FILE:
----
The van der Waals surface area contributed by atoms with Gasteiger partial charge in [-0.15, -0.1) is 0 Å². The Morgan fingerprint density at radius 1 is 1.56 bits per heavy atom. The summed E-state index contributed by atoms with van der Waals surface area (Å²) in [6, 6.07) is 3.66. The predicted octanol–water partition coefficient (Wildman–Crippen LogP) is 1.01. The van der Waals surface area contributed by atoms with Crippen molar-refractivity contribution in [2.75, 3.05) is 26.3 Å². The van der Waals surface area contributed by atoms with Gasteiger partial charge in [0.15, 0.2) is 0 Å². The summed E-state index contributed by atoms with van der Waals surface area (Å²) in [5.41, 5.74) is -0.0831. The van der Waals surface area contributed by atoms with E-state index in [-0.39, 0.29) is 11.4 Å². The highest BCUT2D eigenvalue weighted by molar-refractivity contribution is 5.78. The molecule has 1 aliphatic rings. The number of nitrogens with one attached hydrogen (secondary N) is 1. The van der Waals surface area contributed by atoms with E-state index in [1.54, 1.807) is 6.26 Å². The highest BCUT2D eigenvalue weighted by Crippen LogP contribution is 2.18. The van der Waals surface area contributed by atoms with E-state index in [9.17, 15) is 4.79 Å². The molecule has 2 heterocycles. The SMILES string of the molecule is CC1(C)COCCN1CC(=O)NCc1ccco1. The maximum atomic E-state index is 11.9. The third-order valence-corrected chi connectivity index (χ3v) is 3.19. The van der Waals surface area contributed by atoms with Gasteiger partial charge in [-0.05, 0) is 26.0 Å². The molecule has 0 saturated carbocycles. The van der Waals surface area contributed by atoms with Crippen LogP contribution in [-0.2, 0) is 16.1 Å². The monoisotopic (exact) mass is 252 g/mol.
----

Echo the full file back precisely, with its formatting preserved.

The van der Waals surface area contributed by atoms with Gasteiger partial charge in [-0.15, -0.1) is 0 Å². The Morgan fingerprint density at radius 1 is 1.56 bits per heavy atom. The summed E-state index contributed by atoms with van der Waals surface area (Å²) in [6, 6.07) is 3.66. The predicted octanol–water partition coefficient (Wildman–Crippen LogP) is 1.01. The van der Waals surface area contributed by atoms with Crippen molar-refractivity contribution in [2.75, 3.05) is 26.3 Å². The van der Waals surface area contributed by atoms with Gasteiger partial charge in [0.15, 0.2) is 0 Å². The summed E-state index contributed by atoms with van der Waals surface area (Å²) in [5.41, 5.74) is -0.0831. The van der Waals surface area contributed by atoms with E-state index in [-0.39, 0.29) is 11.4 Å². The highest BCUT2D eigenvalue weighted by molar-refractivity contribution is 5.78. The molecule has 1 aliphatic rings. The number of nitrogens with one attached hydrogen (secondary N) is 1. The van der Waals surface area contributed by atoms with E-state index in [1.54, 1.807) is 6.26 Å². The highest BCUT2D eigenvalue weighted by Crippen LogP contribution is 2.18. The van der Waals surface area contributed by atoms with E-state index in [9.17, 15) is 4.79 Å². The molecule has 2 heterocycles. The SMILES string of the molecule is CC1(C)COCCN1CC(=O)NCc1ccco1. The maximum atomic E-state index is 11.9. The third-order valence-corrected chi connectivity index (χ3v) is 3.19. The van der Waals surface area contributed by atoms with Gasteiger partial charge in [-0.05, 0) is 26.0 Å². The molecule has 0 saturated carbocycles. The van der Waals surface area contributed by atoms with Crippen LogP contribution in [-0.2, 0) is 16.1 Å². The monoisotopic (exact) mass is 252 g/mol.